The electrospray produces nanometer-scale charged droplets from a Taylor cone jet just 100 nanometers in diameter, which coalesce upon impingement and form a thin film of the precursor on the solid substrate.
The research team used the electron beam itself to visualize the Taylor cone jet in the vacuum environment, the first time this has ever demonstrated, as well as to measure the thickness of the liquid film in situ by using a nanoscale “ruler” prefabricated on the deposition substrate. The electron beam then scans over the liquid film following a desired pattern, producing suitable energy electrons which solvate and reduce the cations, writing structures in precise formation from the precursor delivered by the electrified jet. Though evaporation of the solvent does occur, the nanoelectrospray can maintain a stable film long enough for the structures to form.
The combination of a denser precursor, reduction in material surface transfer problems and elimination of the need to break chemical bonds with the electron beam allows fabrication up to five orders of magnitude – a factor of 5,000 – faster than the earlier gas-phase technique.
“By changing the energy of the beam and current, we can preferentially grow nanostructures in 3D at much faster rate,” Fedorov said. “All of a sudden, there are a whole host of different applications that were not possible before.”
Varying the precursor type, film thickness, concentration of ions and the energy and current of the electron beam controls the kinds of structures that can be made, Fedorov said. Structures such as bridges connecting posts become possible because material can be written atop the thin films.
The researchers have fabricated carbon nanopillars five microns tall, wall-like nanostructures connecting two nanopillars, and suspended bridge-like arch nanostructures connecting nanopillars. The structures required growth times ranging from 2 to 40 seconds. Silver micropillars have also been fabricated.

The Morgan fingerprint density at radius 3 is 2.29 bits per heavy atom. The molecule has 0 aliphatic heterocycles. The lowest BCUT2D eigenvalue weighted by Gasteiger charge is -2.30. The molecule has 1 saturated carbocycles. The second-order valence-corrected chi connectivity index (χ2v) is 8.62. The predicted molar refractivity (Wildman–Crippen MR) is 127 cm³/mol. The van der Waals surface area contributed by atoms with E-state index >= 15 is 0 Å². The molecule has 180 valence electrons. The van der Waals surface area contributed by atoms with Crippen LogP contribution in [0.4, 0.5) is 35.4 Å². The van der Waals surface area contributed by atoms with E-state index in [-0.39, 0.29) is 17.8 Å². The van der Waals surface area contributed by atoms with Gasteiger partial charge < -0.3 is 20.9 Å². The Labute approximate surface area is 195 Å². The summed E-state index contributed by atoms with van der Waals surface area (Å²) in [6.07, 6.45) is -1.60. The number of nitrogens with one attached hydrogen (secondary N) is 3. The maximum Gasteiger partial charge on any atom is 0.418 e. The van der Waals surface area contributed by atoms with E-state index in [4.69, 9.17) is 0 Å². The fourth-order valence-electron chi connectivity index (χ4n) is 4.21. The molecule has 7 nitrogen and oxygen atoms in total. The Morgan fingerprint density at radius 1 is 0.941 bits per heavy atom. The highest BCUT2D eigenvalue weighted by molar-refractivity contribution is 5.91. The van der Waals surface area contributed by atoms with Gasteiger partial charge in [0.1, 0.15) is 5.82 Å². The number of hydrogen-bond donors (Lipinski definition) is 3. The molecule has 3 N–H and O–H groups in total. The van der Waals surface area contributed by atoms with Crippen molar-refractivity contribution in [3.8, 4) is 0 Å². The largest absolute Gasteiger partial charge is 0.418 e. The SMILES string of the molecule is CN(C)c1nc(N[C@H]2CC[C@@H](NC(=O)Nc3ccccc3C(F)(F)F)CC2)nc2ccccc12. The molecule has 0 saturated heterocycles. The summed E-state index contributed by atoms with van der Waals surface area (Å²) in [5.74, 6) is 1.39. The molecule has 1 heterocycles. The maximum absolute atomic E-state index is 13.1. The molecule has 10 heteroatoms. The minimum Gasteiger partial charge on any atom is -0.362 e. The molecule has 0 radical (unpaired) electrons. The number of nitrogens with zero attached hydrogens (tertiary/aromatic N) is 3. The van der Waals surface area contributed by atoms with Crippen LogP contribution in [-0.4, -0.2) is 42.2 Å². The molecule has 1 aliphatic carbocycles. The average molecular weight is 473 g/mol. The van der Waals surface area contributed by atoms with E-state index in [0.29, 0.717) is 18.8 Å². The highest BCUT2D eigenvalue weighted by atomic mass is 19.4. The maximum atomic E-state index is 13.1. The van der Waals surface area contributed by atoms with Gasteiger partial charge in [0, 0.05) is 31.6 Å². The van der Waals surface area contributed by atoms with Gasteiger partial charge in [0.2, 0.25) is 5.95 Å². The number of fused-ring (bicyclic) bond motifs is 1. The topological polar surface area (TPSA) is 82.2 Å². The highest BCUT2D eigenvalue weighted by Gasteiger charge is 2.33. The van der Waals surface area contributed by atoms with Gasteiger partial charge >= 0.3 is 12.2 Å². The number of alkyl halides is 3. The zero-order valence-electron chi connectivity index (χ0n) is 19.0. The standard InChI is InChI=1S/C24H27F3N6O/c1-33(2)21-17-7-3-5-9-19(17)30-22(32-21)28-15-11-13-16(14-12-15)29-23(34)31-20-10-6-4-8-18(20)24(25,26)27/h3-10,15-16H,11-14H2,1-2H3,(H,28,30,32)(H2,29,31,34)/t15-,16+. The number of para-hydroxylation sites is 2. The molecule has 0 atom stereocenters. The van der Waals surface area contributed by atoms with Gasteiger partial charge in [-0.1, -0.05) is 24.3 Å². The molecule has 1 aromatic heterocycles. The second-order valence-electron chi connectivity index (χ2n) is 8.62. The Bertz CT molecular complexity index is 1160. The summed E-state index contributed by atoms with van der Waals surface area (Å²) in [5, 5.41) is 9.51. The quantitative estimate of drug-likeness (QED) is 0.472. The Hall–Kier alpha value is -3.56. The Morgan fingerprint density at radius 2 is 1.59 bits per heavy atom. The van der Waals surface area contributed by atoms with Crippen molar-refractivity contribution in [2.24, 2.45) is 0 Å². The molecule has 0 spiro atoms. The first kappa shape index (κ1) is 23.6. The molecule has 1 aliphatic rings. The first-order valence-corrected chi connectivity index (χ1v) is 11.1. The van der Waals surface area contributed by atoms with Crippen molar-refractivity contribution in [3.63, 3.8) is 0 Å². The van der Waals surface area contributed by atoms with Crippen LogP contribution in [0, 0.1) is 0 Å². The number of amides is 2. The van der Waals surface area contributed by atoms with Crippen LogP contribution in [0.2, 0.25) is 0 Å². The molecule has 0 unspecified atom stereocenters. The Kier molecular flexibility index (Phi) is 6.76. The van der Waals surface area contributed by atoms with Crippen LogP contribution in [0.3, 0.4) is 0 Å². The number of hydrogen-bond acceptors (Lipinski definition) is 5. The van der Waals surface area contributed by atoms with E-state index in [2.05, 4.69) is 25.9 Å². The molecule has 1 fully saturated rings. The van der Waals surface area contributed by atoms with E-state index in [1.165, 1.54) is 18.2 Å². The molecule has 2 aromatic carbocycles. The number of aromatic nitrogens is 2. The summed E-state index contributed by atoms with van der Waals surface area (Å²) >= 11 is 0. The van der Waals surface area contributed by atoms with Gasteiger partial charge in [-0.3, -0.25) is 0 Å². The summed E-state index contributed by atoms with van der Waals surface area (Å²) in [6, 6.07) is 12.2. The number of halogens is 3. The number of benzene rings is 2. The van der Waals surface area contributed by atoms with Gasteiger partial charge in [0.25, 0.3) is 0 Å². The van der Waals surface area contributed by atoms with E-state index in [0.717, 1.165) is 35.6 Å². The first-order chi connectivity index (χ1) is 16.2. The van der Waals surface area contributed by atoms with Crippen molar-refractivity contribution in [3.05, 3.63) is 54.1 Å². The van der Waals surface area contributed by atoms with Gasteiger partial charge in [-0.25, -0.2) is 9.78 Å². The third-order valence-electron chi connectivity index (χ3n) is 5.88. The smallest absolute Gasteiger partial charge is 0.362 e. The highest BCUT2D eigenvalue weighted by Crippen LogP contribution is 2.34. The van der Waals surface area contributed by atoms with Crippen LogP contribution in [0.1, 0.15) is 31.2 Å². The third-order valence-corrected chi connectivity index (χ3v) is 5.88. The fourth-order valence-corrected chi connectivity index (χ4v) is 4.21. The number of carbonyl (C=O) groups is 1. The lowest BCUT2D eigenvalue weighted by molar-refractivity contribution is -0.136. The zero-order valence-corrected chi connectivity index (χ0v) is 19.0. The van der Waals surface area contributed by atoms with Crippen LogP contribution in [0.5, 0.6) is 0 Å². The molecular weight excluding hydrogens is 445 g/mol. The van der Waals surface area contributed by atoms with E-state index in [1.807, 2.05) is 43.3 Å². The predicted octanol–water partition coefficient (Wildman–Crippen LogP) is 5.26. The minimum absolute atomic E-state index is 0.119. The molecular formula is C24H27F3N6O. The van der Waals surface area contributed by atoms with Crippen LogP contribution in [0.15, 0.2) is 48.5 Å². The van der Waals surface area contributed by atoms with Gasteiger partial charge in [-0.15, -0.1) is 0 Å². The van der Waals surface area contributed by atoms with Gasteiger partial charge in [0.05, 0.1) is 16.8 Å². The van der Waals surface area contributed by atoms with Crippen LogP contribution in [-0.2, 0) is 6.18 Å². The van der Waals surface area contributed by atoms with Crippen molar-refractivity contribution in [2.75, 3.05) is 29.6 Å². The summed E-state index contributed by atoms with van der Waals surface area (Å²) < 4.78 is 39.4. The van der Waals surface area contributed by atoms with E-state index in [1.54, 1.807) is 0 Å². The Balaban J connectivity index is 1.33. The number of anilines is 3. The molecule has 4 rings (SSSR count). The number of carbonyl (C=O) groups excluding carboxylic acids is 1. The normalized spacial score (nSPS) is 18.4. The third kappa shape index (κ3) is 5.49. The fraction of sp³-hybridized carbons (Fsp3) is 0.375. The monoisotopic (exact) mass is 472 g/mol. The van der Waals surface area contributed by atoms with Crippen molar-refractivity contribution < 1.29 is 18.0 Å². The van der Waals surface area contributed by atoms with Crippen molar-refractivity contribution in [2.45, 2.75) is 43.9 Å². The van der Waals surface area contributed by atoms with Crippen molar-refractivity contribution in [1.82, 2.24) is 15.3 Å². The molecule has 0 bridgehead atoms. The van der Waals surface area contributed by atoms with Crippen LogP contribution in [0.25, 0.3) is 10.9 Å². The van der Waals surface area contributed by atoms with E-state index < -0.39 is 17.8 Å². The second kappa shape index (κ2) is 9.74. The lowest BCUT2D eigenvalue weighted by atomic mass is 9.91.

The new process allows considerable flexibility in fabrication, opening the possibility of depositing more than one material simultaneously. That could allow production of alloys and composites, such as combinations of silver and gold. Or, one material could be used as a template to be coated by another material with the simple substitution of precursor materials.
So far, the Georgia Tech team has produced structures of silver and carbon, but the process could be used to fabricate a wide range of metallic and non-metallic nanomaterials. Metals produced using the technique can be highly pure because a carbon-producing precursor dissociation step can be mitigated.
The next step will be to understand the physics and chemistry governing the fabrication process to allow more precise control and to guide others who may wish to use it for their own specific applications.
“We expect that the role of the solvents is going to be very important in the kinds of kinetic pathways that we can control to produce many different kinds of structures with desired chemical make-up,” said Fedorov. “This gives us an opportunity to explore a regime of chemistry and physics that had previously been outside what we could study. We want to establish an understanding of the basic physics and chemistry of the process.”
Future work will include a study of how the interaction of beams with different energies, vacuum environments, solvents and concentrations of ionic species affect the outcome.
“We have demonstrated that we can electrospray liquid precursors inside a high vacuum environment of an electron microscope and then use electrons to facilitate useful chemical transformations,” said Fedorov. “We think this will enable scientists and engineers to make structures they had only been able to dream of before.”